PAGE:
During the induction phase of the programme students will be introduced to structured reflection on their development of Postgraduate Skills which constitute much as the substance of personal development planning. Progress with Postgraduate Skills will be articulated to students as the programme progresses through feedback from tutors and peers enabling them to reflect on their progress based on the evidence available. Other activities outside of the academic aspect of university life will also contribute to aspects of Postgraduate Skills. Students will be encouraged to develop their personal portfolio to critically review their learning experiences, set their future personal and academic goals and evaluate their progress towards these goals.

Other external links providing expertise and experience

Institute of Biomedical Science

Career, employability and opportunities for continuing professional development

The resources of the Careers Service are available to all Students, who, as Postgraduates, may already be pursuing defined career goals. Students are also made aware of the advantages of IBMS membership, its careers information and the employment opportunities advertised in its publications.

This course allows students to be considered for promotion at work. Graduates with two years relevant professional experience can apply for the Member grade of membership of the IBMS. The course develops professional skills which enhance employability.

Professional Statutory and Regulatory Body (PSRB) accreditations & exemptions

Individual modules are accredited by the Institute of Biomedical Science (IBMS).

Career opportunities

Your career opportunities may include working in areas such as National Health Service (NHS) hospital laboratories and other health-related departments. Our graduates have also gone on to apply for research studentships.

The course modules will also count towards IBMS top-up education for your competency portfolio and as evidence of continuing professional development (CPD).

Entry requirements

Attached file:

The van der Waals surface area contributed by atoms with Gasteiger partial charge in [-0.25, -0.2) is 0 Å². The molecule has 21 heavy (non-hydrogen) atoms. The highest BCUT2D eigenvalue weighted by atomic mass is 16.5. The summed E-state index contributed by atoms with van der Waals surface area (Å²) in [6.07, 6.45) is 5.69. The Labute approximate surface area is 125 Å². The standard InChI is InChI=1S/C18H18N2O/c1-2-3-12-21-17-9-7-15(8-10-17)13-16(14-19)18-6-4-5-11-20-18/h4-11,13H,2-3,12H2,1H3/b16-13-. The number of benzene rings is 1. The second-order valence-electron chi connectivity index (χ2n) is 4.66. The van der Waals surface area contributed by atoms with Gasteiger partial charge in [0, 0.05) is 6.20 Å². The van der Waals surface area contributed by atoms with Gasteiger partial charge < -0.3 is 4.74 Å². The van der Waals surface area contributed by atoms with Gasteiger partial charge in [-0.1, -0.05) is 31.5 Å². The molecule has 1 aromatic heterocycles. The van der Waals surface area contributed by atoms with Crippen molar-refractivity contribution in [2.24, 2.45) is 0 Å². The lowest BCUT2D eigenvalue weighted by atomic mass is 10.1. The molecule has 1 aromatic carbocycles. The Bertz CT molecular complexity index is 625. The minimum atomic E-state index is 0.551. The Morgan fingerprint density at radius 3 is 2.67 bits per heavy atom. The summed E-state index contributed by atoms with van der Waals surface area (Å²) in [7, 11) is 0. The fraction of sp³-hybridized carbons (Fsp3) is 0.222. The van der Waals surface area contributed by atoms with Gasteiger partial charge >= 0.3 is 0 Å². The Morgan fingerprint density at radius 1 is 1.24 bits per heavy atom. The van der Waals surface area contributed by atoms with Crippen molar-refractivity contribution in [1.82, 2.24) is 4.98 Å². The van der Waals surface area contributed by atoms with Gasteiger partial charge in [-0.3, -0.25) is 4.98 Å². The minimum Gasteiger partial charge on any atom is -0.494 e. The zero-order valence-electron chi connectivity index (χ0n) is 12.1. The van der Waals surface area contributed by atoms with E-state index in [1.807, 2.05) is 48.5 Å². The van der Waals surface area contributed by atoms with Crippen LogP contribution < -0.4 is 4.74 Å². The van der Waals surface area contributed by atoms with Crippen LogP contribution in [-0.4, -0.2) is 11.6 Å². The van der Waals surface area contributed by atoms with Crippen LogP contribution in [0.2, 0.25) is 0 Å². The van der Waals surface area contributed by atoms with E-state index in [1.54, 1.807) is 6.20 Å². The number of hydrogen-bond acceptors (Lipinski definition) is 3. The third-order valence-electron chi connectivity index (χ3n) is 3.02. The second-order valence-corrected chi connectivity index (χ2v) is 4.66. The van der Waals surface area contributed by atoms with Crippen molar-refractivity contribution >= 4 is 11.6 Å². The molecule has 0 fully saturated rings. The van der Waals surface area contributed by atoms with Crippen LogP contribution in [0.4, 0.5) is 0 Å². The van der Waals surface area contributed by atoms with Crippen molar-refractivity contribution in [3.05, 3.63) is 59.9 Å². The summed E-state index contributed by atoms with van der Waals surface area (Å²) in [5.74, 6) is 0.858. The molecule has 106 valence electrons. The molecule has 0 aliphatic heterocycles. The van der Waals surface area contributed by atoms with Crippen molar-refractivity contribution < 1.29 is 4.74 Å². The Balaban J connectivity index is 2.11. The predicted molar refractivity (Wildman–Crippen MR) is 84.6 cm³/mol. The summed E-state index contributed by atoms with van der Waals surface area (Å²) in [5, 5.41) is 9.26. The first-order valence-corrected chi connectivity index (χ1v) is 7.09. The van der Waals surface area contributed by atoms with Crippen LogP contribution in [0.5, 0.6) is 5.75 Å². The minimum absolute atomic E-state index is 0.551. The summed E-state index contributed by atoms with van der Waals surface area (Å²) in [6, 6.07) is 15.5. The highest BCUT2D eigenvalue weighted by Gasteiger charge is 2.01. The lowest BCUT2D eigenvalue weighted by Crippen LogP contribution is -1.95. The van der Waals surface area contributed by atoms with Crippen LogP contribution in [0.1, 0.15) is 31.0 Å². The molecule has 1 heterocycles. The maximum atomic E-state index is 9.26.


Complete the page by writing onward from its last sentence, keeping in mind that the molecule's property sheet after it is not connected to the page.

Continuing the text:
You will be required to have:

  • a second class undergraduate honours degree or above (or equivalent) in biomedical or life sciences subjects (that included appropriate biomedical content), although other less relevant subjects may be considered

You are advised to discuss eligibility for credit with the course leader before completing a credit application form.

To study a degree at London Met, you must be able to demonstrate proficiency in the English language. If you require a Tier 4 student visa you may need to provide the results of a Secure English Language Test (SELT) such as Academic IELTS. For more information about English qualifications please see our English language requirements. Please note, entry onto this course requires a higher IELTS score of 6.0 overall and 6.0 in each component.

If you need (or wish) to improve your English before starting your degree, the University offers a Pre-sessional Academic English course to help you build your confidence and reach the level of English you require.

Official use and codes

Approved to run from 2013/14 Specification version 1 Specification status Validated
Original validation date 01 Sep 2013 Last validation date 01 Sep 2013  
Sources of funding HE FUNDING COUNCIL FOR ENGLAND
JACS codes 100912 (blood sciences): 100%
Route code BLOSCI

Course Structure

Stage 1 Level 07 September start Offered

Code Module title Info Type Credits Location Period Day Time
BM7001 Scientific Frameworks For Research Core 20 NORTH SPR WED AM
          NORTH AUT TUE AM
BM7043 Haematology Core 20 NORTH SPR THU AM
BM7044 Transfusion Science Core 20 NORTH SPR THU PM
BM7051 Clinical Biochemistry Core 20 NORTH AUT THU PM
BM7P05 Research Project Core 60 NORTH SPR NA  
          NORTH SUM NA  
          NORTH AUT NA  
BM7002 Integrated Pathology Option 20 NORTH SPR TUE PM
BM7004 Advanced Immunology Option 20 NORTH AUT WED AM
BM7042 Biomedical Diagnostics Option 20 NORTH AUT THU AM
BM7121 Genetic and Genomic Informatics Option 20 NORTH SPR WED PM
BM7122 Medical Genetics and Genomics Option 20 NORTH SPR MON PM

Stage 1 Level 07 January start Offered

Code Module title Info Type Credits Location Period Day Time
BM7001 Scientific Frameworks For Research Core 20 NORTH SPR WED AM
BM7043 Haematology Core 20 NORTH SPR THU AM
BM7044 Transfusion Science Core 20 NORTH SPR THU PM
BM7051 Clinical Biochemistry Core 20        
BM7P05 Research Project Core 60 NORTH SPR NA  
          NORTH SUM NA  
BM7002 Integrated Pathology Option 20 NORTH SPR TUE PM
BM7004 Advanced Immunology Option 20        
BM7042 Biomedical Diagnostics Option 20        
BM7121 Genetic and Genomic Informatics Option 20 NORTH SPR WED PM
BM7122 Medical Genetics and Genomics Option 20 NORTH SPR MON PM